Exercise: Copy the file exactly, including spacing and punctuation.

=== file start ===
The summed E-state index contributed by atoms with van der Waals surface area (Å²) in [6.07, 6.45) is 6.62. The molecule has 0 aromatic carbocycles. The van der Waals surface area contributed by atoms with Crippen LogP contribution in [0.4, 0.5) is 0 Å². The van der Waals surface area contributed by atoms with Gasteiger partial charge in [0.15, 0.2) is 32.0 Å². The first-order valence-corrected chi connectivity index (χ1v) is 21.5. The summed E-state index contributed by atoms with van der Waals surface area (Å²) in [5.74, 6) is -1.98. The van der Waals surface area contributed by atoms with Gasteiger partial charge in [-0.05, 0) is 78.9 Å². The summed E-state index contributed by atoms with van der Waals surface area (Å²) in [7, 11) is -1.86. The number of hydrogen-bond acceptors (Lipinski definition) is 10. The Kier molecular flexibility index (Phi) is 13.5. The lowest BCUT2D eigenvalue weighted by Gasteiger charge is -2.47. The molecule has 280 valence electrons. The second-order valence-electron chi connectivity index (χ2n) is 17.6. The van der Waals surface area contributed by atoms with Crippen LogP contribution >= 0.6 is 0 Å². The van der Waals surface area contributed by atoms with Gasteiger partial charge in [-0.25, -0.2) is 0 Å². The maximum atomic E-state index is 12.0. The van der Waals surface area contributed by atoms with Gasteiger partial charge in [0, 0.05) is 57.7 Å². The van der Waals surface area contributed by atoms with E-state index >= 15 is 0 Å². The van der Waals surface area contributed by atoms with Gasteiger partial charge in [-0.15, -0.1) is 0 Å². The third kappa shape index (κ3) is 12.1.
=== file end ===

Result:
The summed E-state index contributed by atoms with van der Waals surface area (Å²) in [6.07, 6.45) is 6.62. The molecule has 0 aromatic carbocycles. The van der Waals surface area contributed by atoms with Crippen LogP contribution in [0.4, 0.5) is 0 Å². The van der Waals surface area contributed by atoms with Gasteiger partial charge in [0.15, 0.2) is 32.0 Å². The first-order valence-corrected chi connectivity index (χ1v) is 21.5. The summed E-state index contributed by atoms with van der Waals surface area (Å²) in [5.74, 6) is -1.98. The van der Waals surface area contributed by atoms with Gasteiger partial charge in [-0.05, 0) is 78.9 Å². The summed E-state index contributed by atoms with van der Waals surface area (Å²) in [7, 11) is -1.86. The number of hydrogen-bond acceptors (Lipinski definition) is 10. The Kier molecular flexibility index (Phi) is 13.5. The lowest BCUT2D eigenvalue weighted by Gasteiger charge is -2.47. The molecule has 280 valence electrons. The second-order valence-electron chi connectivity index (χ2n) is 17.6. The van der Waals surface area contributed by atoms with Crippen LogP contribution >= 0.6 is 0 Å². The van der Waals surface area contributed by atoms with Gasteiger partial charge in [-0.25, -0.2) is 0 Å². The maximum atomic E-state index is 12.0. The van der Waals surface area contributed by atoms with Gasteiger partial charge in [0, 0.05) is 57.7 Å². The van der Waals surface area contributed by atoms with E-state index >= 15 is 0 Å². The van der Waals surface area contributed by atoms with Gasteiger partial charge in [-0.15, -0.1) is 0 Å². The third kappa shape index (κ3) is 12.1.